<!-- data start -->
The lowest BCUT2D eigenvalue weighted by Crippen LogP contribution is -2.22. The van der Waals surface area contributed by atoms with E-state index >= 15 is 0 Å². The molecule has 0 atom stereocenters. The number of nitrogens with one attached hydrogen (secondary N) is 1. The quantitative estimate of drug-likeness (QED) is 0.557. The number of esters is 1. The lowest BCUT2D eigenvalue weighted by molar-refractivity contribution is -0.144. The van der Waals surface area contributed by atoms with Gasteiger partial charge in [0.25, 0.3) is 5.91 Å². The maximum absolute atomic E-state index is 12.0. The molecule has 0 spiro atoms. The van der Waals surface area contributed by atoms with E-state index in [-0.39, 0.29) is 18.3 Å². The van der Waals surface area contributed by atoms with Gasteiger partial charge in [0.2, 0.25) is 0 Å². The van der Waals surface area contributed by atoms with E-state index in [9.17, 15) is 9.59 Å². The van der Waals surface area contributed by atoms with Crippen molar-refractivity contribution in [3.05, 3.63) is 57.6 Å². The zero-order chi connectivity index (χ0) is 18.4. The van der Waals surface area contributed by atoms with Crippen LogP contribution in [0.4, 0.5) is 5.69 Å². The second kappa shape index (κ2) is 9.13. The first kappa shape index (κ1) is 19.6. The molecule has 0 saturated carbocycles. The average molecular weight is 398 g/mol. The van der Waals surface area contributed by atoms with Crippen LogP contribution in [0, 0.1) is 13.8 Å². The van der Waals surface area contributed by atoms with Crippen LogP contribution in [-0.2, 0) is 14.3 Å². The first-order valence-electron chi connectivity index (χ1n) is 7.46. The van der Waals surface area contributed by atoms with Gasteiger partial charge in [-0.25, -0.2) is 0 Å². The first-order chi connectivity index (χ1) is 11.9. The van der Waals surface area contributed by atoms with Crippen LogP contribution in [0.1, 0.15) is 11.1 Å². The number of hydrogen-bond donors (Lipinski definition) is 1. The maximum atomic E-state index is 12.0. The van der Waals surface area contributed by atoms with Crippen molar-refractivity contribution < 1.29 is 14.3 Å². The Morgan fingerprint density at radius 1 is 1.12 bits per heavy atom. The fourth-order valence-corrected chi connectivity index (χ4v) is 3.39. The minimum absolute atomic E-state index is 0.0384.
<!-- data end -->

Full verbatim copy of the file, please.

The lowest BCUT2D eigenvalue weighted by Crippen LogP contribution is -2.22. The van der Waals surface area contributed by atoms with E-state index >= 15 is 0 Å². The molecule has 0 atom stereocenters. The number of nitrogens with one attached hydrogen (secondary N) is 1. The quantitative estimate of drug-likeness (QED) is 0.557. The number of esters is 1. The lowest BCUT2D eigenvalue weighted by molar-refractivity contribution is -0.144. The van der Waals surface area contributed by atoms with Gasteiger partial charge in [0.25, 0.3) is 5.91 Å². The maximum absolute atomic E-state index is 12.0. The molecule has 0 spiro atoms. The van der Waals surface area contributed by atoms with E-state index in [-0.39, 0.29) is 18.3 Å². The van der Waals surface area contributed by atoms with Gasteiger partial charge in [0.2, 0.25) is 0 Å². The van der Waals surface area contributed by atoms with E-state index in [9.17, 15) is 9.59 Å². The van der Waals surface area contributed by atoms with Crippen molar-refractivity contribution in [3.05, 3.63) is 57.6 Å². The zero-order chi connectivity index (χ0) is 18.4. The van der Waals surface area contributed by atoms with Crippen LogP contribution in [0.4, 0.5) is 5.69 Å². The second kappa shape index (κ2) is 9.13. The first kappa shape index (κ1) is 19.6. The molecule has 0 saturated carbocycles. The average molecular weight is 398 g/mol. The van der Waals surface area contributed by atoms with Crippen LogP contribution in [0, 0.1) is 13.8 Å². The van der Waals surface area contributed by atoms with Crippen LogP contribution in [-0.2, 0) is 14.3 Å². The first-order valence-electron chi connectivity index (χ1n) is 7.46. The van der Waals surface area contributed by atoms with Gasteiger partial charge in [-0.25, -0.2) is 0 Å². The first-order chi connectivity index (χ1) is 11.9. The van der Waals surface area contributed by atoms with Crippen LogP contribution in [0.1, 0.15) is 11.1 Å². The number of hydrogen-bond donors (Lipinski definition) is 1. The maximum atomic E-state index is 12.0. The van der Waals surface area contributed by atoms with Crippen molar-refractivity contribution < 1.29 is 14.3 Å². The Morgan fingerprint density at radius 1 is 1.12 bits per heavy atom. The fourth-order valence-corrected chi connectivity index (χ4v) is 3.39. The minimum absolute atomic E-state index is 0.0384.